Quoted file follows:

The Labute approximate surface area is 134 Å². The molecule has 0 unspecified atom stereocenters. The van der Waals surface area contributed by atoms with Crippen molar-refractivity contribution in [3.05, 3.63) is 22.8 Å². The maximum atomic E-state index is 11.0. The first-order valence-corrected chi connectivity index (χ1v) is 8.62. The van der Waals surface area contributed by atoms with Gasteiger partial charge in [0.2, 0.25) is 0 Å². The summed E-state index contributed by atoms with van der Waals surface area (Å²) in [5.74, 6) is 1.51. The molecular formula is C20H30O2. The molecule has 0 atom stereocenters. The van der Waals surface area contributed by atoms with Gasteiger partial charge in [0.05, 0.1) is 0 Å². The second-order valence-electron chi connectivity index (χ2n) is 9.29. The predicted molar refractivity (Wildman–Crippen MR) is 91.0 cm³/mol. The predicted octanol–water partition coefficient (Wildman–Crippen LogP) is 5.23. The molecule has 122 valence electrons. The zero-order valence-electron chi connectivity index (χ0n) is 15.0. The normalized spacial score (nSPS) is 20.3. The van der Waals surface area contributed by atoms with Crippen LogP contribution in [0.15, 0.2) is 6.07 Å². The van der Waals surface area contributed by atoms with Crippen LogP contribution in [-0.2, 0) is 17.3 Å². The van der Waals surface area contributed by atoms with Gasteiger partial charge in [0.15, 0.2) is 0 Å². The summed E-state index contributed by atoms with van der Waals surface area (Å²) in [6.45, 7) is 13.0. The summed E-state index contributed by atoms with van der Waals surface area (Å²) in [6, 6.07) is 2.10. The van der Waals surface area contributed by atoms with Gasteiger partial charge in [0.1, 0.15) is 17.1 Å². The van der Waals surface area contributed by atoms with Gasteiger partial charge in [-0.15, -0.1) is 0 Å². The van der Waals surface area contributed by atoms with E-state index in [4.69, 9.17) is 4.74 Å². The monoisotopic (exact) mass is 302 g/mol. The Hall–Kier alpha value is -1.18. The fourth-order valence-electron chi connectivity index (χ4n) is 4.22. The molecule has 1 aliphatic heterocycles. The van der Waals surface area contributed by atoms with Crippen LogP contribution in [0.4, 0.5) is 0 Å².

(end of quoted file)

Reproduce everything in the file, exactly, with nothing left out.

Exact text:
The Labute approximate surface area is 134 Å². The molecule has 0 unspecified atom stereocenters. The van der Waals surface area contributed by atoms with Crippen molar-refractivity contribution in [3.05, 3.63) is 22.8 Å². The maximum atomic E-state index is 11.0. The first-order valence-corrected chi connectivity index (χ1v) is 8.62. The van der Waals surface area contributed by atoms with Gasteiger partial charge in [0.2, 0.25) is 0 Å². The summed E-state index contributed by atoms with van der Waals surface area (Å²) in [5.74, 6) is 1.51. The molecular formula is C20H30O2. The molecule has 0 atom stereocenters. The van der Waals surface area contributed by atoms with Gasteiger partial charge in [0.05, 0.1) is 0 Å². The second-order valence-electron chi connectivity index (χ2n) is 9.29. The predicted molar refractivity (Wildman–Crippen MR) is 91.0 cm³/mol. The predicted octanol–water partition coefficient (Wildman–Crippen LogP) is 5.23. The molecule has 122 valence electrons. The zero-order valence-electron chi connectivity index (χ0n) is 15.0. The normalized spacial score (nSPS) is 20.3. The van der Waals surface area contributed by atoms with Crippen LogP contribution in [0.15, 0.2) is 6.07 Å². The van der Waals surface area contributed by atoms with Crippen LogP contribution in [-0.2, 0) is 17.3 Å². The van der Waals surface area contributed by atoms with Gasteiger partial charge in [0.15, 0.2) is 0 Å². The summed E-state index contributed by atoms with van der Waals surface area (Å²) in [6.45, 7) is 13.0. The summed E-state index contributed by atoms with van der Waals surface area (Å²) in [6, 6.07) is 2.10. The van der Waals surface area contributed by atoms with Gasteiger partial charge in [0.1, 0.15) is 17.1 Å². The van der Waals surface area contributed by atoms with Gasteiger partial charge in [-0.15, -0.1) is 0 Å². The van der Waals surface area contributed by atoms with E-state index in [4.69, 9.17) is 4.74 Å². The monoisotopic (exact) mass is 302 g/mol. The Hall–Kier alpha value is -1.18. The fourth-order valence-electron chi connectivity index (χ4n) is 4.22. The molecule has 1 aliphatic heterocycles. The van der Waals surface area contributed by atoms with Crippen LogP contribution in [0.4, 0.5) is 0 Å².